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Curse the DayCurse the Day, by Annabel Chase, is a delightful paranormal cozy mystery, first in a series, set in the small town of Spellbound. Spellbound isn’t just any small town in rural Pennsylvania. It’s populated entirely by paranormals, everyone from angels to vampires, witches to were-ferrets. And none of them can leave—no one is entirely sure how or why, or even when the town was cursed, but cursed it is.

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When underpaid and overworked lawyer Emma Hart stumbles into town (in the arms of a morose fallen angel), she has no idea that she’s anything but an ordinary human being. But when she tries to leave, she walks into an invisible but unbreakable barrier. The curse on Spellbound won’t release her, and the witches of the town recognize her as one of their own—and one badly in need of training. Before she can say abracadabra, Emma finds herself trying to learn the art of spell casting and trying to fill the now-empty shoes of the town’s public defender, a recently murdered vampire.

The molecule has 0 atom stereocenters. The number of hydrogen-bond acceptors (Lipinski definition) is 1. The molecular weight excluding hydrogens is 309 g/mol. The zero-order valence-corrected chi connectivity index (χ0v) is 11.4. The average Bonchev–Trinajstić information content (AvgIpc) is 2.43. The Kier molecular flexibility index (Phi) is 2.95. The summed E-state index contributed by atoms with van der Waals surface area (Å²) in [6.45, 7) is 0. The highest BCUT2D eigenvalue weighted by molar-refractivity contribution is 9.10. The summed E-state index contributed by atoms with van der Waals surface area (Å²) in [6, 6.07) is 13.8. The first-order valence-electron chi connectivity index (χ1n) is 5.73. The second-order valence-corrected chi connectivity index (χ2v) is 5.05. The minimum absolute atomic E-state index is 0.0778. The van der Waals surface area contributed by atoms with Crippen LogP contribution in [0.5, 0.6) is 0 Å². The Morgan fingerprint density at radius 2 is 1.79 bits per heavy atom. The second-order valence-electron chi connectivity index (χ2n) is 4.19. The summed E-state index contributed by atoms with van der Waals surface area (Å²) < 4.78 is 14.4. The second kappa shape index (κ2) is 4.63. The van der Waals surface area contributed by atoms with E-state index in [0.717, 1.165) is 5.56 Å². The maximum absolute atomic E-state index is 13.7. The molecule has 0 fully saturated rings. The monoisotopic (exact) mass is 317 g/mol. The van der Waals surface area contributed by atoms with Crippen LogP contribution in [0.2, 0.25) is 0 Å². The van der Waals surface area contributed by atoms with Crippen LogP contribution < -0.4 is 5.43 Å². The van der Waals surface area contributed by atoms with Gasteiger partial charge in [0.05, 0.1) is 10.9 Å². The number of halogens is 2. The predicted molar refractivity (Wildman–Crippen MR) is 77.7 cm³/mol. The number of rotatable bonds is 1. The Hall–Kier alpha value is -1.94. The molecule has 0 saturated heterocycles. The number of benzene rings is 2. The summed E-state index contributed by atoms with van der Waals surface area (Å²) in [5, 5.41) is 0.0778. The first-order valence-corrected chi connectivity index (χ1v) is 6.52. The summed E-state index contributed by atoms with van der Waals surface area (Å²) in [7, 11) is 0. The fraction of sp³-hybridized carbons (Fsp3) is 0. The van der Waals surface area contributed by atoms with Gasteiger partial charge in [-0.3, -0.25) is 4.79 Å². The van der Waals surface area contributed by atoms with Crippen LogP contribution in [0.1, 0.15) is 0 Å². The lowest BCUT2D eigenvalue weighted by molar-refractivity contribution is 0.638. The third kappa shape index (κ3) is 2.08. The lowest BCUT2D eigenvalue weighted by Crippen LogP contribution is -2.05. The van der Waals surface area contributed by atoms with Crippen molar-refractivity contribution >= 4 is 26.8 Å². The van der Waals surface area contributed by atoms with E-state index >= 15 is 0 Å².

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Emma is a snarky, self-deprecating, very funny narrator, and the supporting characters, from the apprentice witches (who are sharper than their elders realize) to the cranky centaur sheriff, night-golfing vampires to flea-conscious werewolves, are a hoot. I thoroughly enjoyed Curse the Day, and there are several more installments waiting to be read. Number 2, Doom and Broom, is waiting on my Kindle.

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One of the most enjoyable aspects of the cozy mystery genre is the variety of setting and background. Zara Keane’s Dial P for Poison is the first in a series set on a small island off Dial P For Poisonthe coast of Ireland, featuring Maggie Doyle, who grew up in California but spent childhood summers visiting her Irish relatives on Whisper Island. Recently divorced from both her cheating husband and the San Francisco Police Department, Maggie has come back to help her Aunt Noreen run the Movie Theater Cafe, and maybe to hide out from life for a while. But she’s thrown right back into detecting when someone is murdered during a movie showing at the cafe and Noreen is accused of the crime.